1. Architects Henry Corwith Dangler and David Adler designed this home — now the Adler on The Park Showcase House — as a row of city residences for a group of their close friends who were significant artists, architects and designers in Chicago society. We wanted to pay tribute to both the arts, and the architecture of the home, while also putting a modern twist on it. There’s very much a balance between the old and new. We incorporated a 1928 carved walnut piano, made in Chicago. That kind of kicked everything off given the history of the house. We had it oiled, and put extra little bits of gilding on it. We didn’t want it to be over the top, but we did want to celebrate the carvings. The piano was built in 1928, but it felt 1920s. We also liked that the light fixture felt 1920s. The house was built in 1915. We were also trying to dial up this “is it historic or is it modern?” feel. We wanted that to come together.
2. When we designed this room, we pictured our client in her late teens or early 20s. This is her room to express herself in. We were thinking it would be nice to be both youthful and inspirational in our designs. She loves fashion, as expressed in the wall art. Through our collaboration with The Vale Fabrics by Melinda Marquardt, we incorporated serpentine linen drapery panels and pillows. Melinda creates all these fabrics from her own drawings and sketches. The rug by HRI is also a beautiful wool with silk, and a one-of-a-kind item. Between Melinda’s fabrics, the piano and the rug, the room is almost like an art piece within itself.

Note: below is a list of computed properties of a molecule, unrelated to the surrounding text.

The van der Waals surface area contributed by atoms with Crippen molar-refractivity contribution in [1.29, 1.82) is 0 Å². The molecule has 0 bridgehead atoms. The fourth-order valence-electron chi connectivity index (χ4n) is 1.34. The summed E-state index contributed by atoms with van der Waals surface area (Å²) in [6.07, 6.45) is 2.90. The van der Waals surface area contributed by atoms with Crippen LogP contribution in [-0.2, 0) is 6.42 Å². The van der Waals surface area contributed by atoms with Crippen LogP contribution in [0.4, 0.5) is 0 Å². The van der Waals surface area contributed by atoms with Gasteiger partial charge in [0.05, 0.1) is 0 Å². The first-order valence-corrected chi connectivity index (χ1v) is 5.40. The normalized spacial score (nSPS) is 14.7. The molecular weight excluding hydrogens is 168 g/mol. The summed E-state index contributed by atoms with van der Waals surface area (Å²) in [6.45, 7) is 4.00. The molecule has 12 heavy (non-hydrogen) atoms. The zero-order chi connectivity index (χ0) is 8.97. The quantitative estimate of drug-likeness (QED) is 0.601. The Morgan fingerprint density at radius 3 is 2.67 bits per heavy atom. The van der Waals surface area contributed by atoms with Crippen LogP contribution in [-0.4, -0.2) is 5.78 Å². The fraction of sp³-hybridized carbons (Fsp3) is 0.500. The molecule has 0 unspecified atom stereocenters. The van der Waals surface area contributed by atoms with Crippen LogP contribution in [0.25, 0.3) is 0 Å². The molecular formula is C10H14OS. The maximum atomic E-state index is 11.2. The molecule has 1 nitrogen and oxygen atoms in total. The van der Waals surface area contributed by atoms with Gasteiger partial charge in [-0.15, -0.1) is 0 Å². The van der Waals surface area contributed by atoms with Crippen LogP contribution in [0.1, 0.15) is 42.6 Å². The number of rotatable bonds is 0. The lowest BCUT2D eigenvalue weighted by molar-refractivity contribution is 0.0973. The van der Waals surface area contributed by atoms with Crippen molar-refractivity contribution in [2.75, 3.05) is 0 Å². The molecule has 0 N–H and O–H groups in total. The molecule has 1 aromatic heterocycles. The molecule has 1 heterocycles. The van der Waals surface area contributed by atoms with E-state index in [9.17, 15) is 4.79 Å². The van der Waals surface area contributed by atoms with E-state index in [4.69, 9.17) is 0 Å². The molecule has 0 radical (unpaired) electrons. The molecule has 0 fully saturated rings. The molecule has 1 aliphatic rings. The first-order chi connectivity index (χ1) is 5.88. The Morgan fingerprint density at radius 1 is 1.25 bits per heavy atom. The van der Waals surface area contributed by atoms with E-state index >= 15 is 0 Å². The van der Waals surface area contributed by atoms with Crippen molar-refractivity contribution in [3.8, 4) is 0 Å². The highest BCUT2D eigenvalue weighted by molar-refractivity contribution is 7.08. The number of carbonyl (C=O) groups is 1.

3. We really pride ourselves on thinking through all five senses. Not just color, but light, acoustics and tactile aspects. If you don’t consider all of that, then it’s not necessarily a place that will be comfortable. We had the daybed reupholstered, for example — we love this ruby colored velvet. Even in the paint, you’ll notice the walls are matte but the moldings are painted semi-gloss. That then gets refracted against the ceiling, which is a flat with a metallic and quartz crystal beading on it. We had our upholsterer make our ottoman a modern shape, but with more traditional fabrics. Then we have an 18th-century conductor’s stand from Italy that we paired against the modern artwork.